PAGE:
The construction in downtown Lincoln has been the scourge of all traffic this summer—and not only because it’s made for more frustrated motorists than usual! P Street’s facelift has irked city management and residents alike for the reduction of lanes, sidewalks, and parking. One can only hope for the single positive that may emerge from this dark time: that motorists realize they should take more advantage of the downtown garage’s free first hour of parking and lower the city’s perception that on-street parking needs intensely fierce protection (more on that later).
The last few weeks have seen 14th Street between O and Q get some unexpected nips and tucks from the *ahem* urban surgeons. If you regularly use the bicycle lane to easily slide through the city center on 14th Street, you’ve no doubt noticed the lateral hopping necessary to stay in the lane. Starting at O Street, the bike lane has been moved (rather inartfully) to the left about six feet moving north from the intersection. The reason for this shift is the flip-flopped parking situation between O and P on 14th, where the west side now has parallel parking (sorry, Jimmy John’s drivers!) and the east has angled parking (goodbye, bus lane!).
The real interesting change will come north of P Street where there are currently two turn lanes for cars going left on Q Street. As of this writing, the bicycle lane disappears into one of the two car lanes. Where it will land is anyone’s guess.
This brings us to one final issue that has plagued bicycle riders who continue north across Q Street on their way to campus or beyond: the car lane adjacent to the bicycle lane is far too narrow when the angled parking is full, which is usually. Cars are forced to drift into the bicycle lane to slide by, thus endangering bicyclists who may be riding along side them.
Two years ago, when the downtown resurfacing project was arriving at N Street, BicycLincoln helped mobilize members of the community to let the City Council know the importance of the current lanes. Otherwise they may have been paved over never to be seen again. While far from perfect, they are an important message stamped into the infrastructure for all to see that bicycles belong on the road downtown. For anecdotal evidence that they have made a difference, it has been years since anyone has kindly yelled at me to “get on the sidewalk” downtown. It seems most realize that bicycles legally must ride on the street downtown either in the designated bicycle lanes or in regular traffic lanes in order to stay off the sidewalks where pedestrians may be in danger.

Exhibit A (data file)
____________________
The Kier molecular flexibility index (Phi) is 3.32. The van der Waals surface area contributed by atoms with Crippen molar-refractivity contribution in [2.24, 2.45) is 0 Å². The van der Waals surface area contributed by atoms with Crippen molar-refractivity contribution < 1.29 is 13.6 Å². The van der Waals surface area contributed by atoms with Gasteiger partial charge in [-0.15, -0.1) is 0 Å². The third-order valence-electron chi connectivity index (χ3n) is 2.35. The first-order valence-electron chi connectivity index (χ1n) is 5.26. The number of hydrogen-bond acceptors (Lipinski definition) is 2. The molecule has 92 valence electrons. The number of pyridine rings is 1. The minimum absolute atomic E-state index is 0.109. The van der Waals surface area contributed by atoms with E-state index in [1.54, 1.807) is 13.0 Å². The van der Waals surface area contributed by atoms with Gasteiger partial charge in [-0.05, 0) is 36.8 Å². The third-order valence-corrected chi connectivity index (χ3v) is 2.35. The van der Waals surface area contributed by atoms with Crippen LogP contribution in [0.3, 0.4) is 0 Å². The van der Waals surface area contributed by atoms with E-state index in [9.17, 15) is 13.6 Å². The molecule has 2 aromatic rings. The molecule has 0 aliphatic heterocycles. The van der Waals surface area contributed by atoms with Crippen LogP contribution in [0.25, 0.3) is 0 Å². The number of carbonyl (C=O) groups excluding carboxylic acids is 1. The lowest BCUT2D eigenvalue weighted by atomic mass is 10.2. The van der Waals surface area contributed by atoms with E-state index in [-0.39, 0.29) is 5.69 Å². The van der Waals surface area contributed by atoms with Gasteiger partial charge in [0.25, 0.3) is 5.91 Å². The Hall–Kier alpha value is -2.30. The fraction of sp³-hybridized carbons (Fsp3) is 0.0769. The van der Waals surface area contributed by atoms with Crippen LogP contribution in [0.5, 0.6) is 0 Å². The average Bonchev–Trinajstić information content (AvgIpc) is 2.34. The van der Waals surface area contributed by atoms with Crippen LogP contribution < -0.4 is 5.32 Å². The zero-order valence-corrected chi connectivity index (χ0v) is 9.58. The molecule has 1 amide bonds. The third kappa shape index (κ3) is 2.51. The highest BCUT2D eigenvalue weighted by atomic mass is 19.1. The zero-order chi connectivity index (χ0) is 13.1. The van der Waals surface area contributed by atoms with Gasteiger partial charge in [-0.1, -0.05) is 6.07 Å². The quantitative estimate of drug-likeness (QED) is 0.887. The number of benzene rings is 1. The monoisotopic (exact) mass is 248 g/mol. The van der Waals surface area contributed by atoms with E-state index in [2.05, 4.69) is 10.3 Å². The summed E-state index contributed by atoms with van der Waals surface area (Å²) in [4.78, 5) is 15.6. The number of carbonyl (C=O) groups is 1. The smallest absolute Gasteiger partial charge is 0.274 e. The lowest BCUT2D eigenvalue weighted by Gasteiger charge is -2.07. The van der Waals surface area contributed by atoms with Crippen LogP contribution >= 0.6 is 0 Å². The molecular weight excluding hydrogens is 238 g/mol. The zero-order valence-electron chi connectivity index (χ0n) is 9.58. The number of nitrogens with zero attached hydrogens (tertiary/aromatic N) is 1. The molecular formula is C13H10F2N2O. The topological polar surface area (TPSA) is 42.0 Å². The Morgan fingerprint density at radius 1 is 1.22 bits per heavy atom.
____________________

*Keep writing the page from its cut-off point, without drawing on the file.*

Having said that, these lanes are an embarrassment to safety and an inconvenience to both pedal and motor traffic for several key blocks downtown. The city was uncompromising when it came to installing the lanes, standing firmly on the side of maintaining existing parking spaces over safety. They kept their parking and built a corridor where buses zigzag across the lane, motorists merge through, and angled parking backing up to the lane constitutes a constant potential for dangerous interactions between cars and riders. We’ve even been told the League of American Cyclists uses these lanes in their presentations of how not to implement bicycle infrastructure. We are a lesson for others, it seems, and next month when League representative Steve Clarke visits Lincoln on his cross-country tour of Bicycle Friendly Communities, he will have another chance to survey the potentially botched Botox job we’re seeing today with more fodder for the What Not To Do section of his presentation.
The current 14th street lane is, I repeat, important and terribly conceived. Keep both of these in mind next time a bus cuts across you outside the state office building.
We can do better, and hopefully the N Street lane (when it comes along) will show that we care about investing in quality bicycle infrastructure. Other cities are watching us, especially as we once again crush it in the National Bike Challenge. Here’s to safer days to come on our downtown streets!